bhwt-logo-150-135.png

Rehoming Site Host

Could you be a Rehoming Site Host?

Once our hens are saved from slaughter, they go to a site where the rehoming day takes place and meet their new forever families. As a site host you’d provide the space for our rehoming days to go ahead – without that space, none of this is possible. So, if you have the right kind of premises, you could play a vital role in helping thousands of hens take the first steps of their adoption journey.

About the role

About you

A day in the life of Trish, one of our Rehoming Site Hosts

Trish ChapmanThe role of a Rehoming Site Host is pretty simple but so important, as the actual rehoming event is held on my property. I have hosted rehoming days for over three years now and I’ve never looked back.

The day before the rehoming I prepare everything: laying straw, filling the feeders and drinkers ready for the hen’s arrival. Currently, it’s also important to have all PPE, hand gel, and disinfectants available. We also have the NHS Covid-19 track and trace check-in at sign up, so adopters log in.

As our property is difficult to find, my husband takes directional signs out to the surrounding areas so the adopters can find us.

In the morning I set up tea, coffee, and cake ready for the BHWT volunteers when they arrive; it’s important to make sure they are looked after. Any volunteers who are not collecting hens from the commercial farm arrive before the hens do, so we have a quick coffee meeting to decide who is doing what and discuss our expectations for the day.

Once the hens arrive it’s all hands on deck to get them unloaded and out of the crates as quickly as possible. We take time to assess whether they are all fit to be adopted and it also gives the hens time to eat, drink and rest before they go onto their new homes.

As the adopters start to arrive, we have strict rules in place for safe distancing to protect us and the adopters. Only one adopter is allowed to get out of their car while a BHWT volunteer takes their carrier to the area where the hens are kept. Volunteers will then catch the hens and give them a final check, clipping any overgrown toenails if needed. The hens are then put into carriers and taken to the adopter’s car. The next car is then called forward.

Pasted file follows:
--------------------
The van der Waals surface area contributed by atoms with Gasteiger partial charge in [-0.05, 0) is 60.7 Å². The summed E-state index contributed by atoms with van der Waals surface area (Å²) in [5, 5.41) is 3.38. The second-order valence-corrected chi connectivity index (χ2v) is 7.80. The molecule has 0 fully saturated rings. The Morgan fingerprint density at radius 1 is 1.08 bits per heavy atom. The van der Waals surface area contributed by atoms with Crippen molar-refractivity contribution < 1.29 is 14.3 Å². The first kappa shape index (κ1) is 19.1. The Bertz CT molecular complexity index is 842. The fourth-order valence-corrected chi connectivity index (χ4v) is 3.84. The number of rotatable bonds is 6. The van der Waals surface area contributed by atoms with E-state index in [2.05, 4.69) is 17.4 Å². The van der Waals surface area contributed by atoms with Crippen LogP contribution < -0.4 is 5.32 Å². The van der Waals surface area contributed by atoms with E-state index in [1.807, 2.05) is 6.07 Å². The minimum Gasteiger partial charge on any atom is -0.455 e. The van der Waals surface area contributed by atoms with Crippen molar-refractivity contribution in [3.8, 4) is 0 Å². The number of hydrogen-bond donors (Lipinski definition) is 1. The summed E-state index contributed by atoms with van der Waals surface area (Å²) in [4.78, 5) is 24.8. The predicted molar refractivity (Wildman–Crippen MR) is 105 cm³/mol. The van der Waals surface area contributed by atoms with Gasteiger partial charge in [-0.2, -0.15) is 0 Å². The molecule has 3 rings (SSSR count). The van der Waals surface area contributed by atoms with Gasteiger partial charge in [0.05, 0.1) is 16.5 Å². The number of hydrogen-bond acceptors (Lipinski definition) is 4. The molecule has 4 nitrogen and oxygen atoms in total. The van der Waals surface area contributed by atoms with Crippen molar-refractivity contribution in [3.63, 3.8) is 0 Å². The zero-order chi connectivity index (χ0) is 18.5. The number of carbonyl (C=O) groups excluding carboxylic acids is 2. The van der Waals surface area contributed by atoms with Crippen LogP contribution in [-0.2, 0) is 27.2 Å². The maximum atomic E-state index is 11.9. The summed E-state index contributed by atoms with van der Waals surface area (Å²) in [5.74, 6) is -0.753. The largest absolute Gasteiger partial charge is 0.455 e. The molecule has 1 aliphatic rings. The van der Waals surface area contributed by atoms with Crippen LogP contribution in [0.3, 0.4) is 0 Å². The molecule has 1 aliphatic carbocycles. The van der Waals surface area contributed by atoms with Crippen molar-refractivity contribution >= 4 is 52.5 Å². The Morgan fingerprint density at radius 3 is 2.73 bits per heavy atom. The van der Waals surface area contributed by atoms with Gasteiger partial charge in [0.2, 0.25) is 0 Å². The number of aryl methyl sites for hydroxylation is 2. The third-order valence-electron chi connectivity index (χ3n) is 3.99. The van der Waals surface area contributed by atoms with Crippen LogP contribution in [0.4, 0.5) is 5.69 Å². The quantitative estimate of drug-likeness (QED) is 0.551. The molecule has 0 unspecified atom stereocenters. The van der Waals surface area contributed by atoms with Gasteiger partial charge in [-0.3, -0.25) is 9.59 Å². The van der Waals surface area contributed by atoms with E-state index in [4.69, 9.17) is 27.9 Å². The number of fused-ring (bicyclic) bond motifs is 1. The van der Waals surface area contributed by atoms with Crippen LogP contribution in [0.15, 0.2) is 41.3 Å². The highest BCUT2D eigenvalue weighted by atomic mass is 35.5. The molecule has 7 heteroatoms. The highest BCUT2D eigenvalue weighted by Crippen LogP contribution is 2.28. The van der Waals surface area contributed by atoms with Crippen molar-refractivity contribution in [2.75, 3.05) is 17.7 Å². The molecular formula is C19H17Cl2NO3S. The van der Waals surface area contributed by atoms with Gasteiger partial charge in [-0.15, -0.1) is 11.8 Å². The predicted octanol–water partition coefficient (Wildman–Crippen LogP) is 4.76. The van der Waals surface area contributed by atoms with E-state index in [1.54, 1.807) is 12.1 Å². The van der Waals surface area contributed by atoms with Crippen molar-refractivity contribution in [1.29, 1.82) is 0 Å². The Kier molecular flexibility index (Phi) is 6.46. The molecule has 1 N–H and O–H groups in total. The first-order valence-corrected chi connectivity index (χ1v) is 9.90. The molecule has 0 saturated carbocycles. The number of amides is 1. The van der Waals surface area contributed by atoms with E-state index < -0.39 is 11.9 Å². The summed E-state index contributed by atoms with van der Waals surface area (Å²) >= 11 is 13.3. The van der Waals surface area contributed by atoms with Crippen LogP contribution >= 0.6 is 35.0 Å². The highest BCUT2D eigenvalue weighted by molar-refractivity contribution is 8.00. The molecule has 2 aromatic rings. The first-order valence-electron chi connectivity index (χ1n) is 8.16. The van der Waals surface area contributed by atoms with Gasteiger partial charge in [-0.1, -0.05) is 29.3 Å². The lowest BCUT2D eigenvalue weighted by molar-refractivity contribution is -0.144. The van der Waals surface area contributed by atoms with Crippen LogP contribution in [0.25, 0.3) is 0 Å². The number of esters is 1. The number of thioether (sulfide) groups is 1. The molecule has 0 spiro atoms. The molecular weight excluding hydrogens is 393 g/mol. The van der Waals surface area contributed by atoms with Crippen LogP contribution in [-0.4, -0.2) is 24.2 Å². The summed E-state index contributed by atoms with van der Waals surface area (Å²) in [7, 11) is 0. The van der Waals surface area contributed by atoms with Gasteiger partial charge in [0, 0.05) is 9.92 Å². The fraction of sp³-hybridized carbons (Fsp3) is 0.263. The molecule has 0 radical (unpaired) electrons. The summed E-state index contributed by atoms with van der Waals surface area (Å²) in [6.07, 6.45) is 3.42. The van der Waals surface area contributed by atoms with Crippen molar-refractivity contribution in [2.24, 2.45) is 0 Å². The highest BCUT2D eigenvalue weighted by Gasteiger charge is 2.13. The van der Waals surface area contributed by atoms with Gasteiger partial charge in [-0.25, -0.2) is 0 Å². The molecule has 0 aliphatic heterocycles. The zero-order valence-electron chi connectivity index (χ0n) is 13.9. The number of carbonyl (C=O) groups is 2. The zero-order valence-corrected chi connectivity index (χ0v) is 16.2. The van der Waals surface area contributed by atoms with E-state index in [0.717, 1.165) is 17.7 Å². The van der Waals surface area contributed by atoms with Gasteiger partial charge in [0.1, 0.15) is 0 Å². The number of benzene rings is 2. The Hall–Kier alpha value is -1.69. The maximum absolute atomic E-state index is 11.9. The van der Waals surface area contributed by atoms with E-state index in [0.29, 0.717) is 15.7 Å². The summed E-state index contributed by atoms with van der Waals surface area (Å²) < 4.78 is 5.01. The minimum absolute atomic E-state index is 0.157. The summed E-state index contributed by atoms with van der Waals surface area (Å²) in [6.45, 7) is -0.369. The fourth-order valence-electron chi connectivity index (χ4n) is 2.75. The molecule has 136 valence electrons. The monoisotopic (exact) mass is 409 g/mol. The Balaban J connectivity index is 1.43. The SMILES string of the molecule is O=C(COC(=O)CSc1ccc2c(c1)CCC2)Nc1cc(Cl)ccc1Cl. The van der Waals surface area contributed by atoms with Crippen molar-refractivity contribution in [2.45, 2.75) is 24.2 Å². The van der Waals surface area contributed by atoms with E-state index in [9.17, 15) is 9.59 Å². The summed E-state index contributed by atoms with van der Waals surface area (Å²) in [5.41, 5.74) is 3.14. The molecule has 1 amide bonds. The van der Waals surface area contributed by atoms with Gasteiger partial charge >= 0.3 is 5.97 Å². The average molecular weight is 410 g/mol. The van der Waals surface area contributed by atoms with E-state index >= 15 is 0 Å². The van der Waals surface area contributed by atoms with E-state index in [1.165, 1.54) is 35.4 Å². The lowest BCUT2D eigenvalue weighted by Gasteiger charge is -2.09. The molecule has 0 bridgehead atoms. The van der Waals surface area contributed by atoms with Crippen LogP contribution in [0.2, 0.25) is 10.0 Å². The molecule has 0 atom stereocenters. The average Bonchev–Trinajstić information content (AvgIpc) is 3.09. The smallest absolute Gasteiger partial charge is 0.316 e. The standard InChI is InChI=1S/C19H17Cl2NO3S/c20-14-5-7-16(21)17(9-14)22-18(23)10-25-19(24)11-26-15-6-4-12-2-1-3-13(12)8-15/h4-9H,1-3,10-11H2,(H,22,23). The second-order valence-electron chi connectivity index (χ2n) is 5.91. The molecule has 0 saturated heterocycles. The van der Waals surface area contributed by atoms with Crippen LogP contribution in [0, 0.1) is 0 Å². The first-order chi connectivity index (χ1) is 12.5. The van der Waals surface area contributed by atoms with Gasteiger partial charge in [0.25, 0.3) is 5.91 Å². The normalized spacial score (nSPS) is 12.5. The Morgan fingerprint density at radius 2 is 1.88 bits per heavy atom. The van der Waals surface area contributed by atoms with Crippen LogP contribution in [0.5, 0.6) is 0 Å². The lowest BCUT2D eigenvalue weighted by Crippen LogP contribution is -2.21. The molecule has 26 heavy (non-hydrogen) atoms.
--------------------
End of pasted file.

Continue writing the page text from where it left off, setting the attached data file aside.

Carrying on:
Each adopter is booked in and cross-checked as to how many hens they will be collecting; we then mark them off the list. As the day goes by, I keep a close eye on the list and call any adopters who are late. While we’re dealing with hens and adopters my husband takes the trailer into our yard and pressure washes the crates.

At the end we clean up the barn and pack away all the equipment. I always complete the paperwork the next day and because all donations are paid online it is easy to check how many hens we had and adopted out.

All the volunteers in our team are the most amazing people that we are honoured to know. They work so hard and always with a smile and we have a lot of laughs and fun during the day.

It is so satisfying to know that over the years we have saved thousands of hens from slaughter, and they are now living free-range lives in lovely homes.

Share with your flock

Facebook
Twitter
Email
WhatsApp
Keep up to date with the latest from the British Hen Welfare Trust by signing up to our monthly newsletter and latest news. You’ll be the first to know about our exciting promotions and you’ll receive a 10% discount on your first order in our shop. We’ll send you updates by email about our work, products, services and how you can support us, including fundraising activities and research.

© 2022 British Hen Welfare Trust | Company Number 8057493 | Registered Charity Number 1147356. Copyright All rights reserved.